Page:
Organic consumer base remains steady

For the third straight year, the percentage of U.S. consumers purchasing organic products has held steady in the 38–39% range, reports TABS Group Inc., a marketing research and consulting company.

January 18, 2011

For the third straight year, the percentage of U.S. consumers purchasing organic products has held steady in the 38–39% range, reports TABS Group Inc., a marketing research and consulting company. While there has been no growth in the buyer count of organic products since last year, there was a considerable shift in outlet patterns towards mass market and away from natural foods.

This was the first year that organic chicken and red meat were included in the survey, and the reported purchase rates were 13.4% and 6.4%, respectively. The inclusion of these two categories had only a modest impact on organic penetration, pushing the incidence from 38.6% to 39.8%.

“When we see a consistent penetration over three years combined with the fact that adding more categories does not increase that penetration, we conclude that there is a well-entrenched consumer base for organics. There is little hope of increasing that base any time soon,” said Jetta. “Any growth in organics from one outlet must, therefore, necessarily come at the expense of another channel.”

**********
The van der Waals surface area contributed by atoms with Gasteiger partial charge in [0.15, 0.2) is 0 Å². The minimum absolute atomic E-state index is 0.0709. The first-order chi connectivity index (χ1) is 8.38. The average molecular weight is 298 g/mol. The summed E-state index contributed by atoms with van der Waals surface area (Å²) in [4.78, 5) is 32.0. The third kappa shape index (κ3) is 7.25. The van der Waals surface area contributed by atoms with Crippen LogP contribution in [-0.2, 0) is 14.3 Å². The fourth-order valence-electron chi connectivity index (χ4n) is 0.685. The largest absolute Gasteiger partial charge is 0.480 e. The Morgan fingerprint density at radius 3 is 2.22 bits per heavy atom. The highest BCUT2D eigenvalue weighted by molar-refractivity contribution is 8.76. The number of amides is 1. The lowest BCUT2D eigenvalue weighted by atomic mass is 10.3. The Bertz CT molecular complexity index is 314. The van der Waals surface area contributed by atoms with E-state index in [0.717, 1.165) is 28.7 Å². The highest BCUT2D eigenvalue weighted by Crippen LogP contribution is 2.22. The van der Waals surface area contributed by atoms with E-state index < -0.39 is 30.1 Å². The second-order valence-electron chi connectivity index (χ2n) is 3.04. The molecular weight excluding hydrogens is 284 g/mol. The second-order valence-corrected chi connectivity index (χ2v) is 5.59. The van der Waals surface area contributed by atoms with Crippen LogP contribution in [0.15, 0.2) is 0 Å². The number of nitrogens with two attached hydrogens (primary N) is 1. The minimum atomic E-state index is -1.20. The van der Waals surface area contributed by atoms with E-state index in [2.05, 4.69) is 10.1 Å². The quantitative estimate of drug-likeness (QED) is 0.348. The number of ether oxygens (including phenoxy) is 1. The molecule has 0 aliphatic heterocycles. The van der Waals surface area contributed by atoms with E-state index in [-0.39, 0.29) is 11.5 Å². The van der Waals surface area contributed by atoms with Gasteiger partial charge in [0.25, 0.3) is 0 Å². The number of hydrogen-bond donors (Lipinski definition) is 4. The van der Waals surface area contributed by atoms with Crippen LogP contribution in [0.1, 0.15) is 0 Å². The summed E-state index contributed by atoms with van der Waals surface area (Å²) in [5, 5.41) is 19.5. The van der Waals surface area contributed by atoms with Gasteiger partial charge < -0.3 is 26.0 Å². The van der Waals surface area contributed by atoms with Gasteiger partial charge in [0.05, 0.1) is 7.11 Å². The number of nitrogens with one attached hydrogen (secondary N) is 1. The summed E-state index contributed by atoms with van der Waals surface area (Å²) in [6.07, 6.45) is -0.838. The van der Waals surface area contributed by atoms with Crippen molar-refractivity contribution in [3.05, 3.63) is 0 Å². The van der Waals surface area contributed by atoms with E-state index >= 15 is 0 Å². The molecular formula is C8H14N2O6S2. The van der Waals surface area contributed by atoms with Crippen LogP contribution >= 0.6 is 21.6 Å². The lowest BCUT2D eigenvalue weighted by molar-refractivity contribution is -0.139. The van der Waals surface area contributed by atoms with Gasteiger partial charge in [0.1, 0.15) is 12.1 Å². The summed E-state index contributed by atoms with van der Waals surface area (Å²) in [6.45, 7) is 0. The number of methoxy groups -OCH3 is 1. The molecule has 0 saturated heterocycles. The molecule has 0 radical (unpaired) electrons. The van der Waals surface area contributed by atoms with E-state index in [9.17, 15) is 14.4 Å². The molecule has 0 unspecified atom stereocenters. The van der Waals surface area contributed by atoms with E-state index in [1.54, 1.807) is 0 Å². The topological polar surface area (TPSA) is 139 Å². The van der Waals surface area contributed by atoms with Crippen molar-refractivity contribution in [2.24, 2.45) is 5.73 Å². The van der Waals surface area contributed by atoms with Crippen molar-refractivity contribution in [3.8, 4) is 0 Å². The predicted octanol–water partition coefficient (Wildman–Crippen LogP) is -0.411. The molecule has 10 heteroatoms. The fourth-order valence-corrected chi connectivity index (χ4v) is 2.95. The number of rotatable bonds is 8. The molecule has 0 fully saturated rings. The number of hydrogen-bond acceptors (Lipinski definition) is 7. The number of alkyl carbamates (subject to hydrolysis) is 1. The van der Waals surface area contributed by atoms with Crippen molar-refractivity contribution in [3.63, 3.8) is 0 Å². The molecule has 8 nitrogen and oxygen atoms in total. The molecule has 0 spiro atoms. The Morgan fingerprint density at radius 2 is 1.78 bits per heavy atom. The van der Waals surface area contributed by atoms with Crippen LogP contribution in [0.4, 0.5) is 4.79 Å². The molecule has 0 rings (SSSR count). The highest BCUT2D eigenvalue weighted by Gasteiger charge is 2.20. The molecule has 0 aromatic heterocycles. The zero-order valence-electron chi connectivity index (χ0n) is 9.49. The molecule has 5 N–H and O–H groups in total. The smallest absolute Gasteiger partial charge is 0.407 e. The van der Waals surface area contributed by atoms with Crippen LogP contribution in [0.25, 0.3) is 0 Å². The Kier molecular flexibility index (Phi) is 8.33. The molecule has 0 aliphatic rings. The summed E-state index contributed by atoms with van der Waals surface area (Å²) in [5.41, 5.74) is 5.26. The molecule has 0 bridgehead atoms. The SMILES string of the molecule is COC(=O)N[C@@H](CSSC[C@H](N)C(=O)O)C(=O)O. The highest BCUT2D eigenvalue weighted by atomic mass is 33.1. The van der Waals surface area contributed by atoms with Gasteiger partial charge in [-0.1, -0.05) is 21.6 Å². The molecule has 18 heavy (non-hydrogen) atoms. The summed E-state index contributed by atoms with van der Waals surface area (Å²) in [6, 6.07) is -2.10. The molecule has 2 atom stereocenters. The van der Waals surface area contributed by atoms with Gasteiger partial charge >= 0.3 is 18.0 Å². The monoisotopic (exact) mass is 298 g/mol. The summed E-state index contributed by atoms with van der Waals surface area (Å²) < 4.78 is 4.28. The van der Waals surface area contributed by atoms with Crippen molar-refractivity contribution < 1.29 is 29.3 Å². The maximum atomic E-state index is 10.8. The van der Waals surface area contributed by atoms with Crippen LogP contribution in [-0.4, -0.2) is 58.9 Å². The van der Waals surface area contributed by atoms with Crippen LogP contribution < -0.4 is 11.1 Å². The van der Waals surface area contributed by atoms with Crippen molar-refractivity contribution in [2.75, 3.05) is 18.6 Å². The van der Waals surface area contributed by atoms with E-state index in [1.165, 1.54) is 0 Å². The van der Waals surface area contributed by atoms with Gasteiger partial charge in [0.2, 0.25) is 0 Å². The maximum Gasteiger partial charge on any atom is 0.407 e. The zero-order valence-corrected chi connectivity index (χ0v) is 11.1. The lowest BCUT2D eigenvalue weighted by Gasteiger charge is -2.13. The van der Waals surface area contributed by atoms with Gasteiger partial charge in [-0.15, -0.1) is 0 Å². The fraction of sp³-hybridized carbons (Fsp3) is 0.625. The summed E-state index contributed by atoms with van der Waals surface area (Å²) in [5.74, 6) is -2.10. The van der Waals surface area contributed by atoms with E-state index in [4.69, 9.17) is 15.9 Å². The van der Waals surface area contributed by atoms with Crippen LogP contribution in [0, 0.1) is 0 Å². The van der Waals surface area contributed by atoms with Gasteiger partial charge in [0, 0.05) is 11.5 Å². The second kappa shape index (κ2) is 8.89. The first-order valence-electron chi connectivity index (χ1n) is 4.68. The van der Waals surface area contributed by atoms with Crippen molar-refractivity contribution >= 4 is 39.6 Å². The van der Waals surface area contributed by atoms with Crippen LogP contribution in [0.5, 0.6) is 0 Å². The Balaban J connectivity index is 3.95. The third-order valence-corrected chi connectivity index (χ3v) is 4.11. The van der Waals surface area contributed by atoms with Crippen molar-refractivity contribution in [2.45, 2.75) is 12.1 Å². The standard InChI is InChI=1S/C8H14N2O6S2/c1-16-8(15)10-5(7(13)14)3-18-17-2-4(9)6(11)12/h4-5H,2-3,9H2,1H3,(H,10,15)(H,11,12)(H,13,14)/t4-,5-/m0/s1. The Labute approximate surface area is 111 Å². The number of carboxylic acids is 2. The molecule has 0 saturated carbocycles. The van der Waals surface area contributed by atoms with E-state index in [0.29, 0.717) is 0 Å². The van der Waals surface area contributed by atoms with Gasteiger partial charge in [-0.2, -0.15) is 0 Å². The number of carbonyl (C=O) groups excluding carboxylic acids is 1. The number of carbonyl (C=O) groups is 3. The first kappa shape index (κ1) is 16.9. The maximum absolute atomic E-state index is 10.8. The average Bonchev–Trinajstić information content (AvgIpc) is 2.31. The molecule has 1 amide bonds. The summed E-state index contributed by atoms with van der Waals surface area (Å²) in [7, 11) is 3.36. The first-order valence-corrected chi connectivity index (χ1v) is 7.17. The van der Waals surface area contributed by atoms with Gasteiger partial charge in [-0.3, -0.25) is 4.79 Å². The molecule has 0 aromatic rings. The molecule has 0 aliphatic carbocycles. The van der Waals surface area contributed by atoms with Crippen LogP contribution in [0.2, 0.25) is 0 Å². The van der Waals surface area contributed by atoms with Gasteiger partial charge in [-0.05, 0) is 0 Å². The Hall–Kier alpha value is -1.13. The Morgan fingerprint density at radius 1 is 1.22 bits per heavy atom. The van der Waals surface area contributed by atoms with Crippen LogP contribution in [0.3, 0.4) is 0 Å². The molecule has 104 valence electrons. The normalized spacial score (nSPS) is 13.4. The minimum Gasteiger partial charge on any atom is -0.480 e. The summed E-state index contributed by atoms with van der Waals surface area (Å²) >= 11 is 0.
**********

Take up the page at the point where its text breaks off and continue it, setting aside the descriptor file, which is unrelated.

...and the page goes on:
Fresh fruit continues to be the highest penetration category for organics with 27% of consumers. This is followed by fresh vegetables (26%), eggs (17%), milk (16%), chicken (13%), red meat (6%), frozen vegetables (6%), frozen fruit (4%), and ice cream (4%). While organic products showed growth in traditional grocers, likely due to major increases in organic SKU counts, Jetta still expressed skepticism that the category warranted major shelf space and investment by these outlets. “I am concerned that grocers will be unduly encouraged by these numbers. It takes 20 times more outlets (1,900%) to establish an 80% sales advantage, so I still don't see where the economics make sense for a major investment in the category for supermarkets.”

"By contrast, if I were a natural foods store owner, I would expect that mainstream grocers will continue to expand organic offerings and support, and I would be quite concerned at this competitive threat,” said Jetta. “Natural foods retailers—particularly the small independents—need to consider whether they are taking these consumers for granted. Organic foods consumers are the lifeblood of the natural foods channel.”

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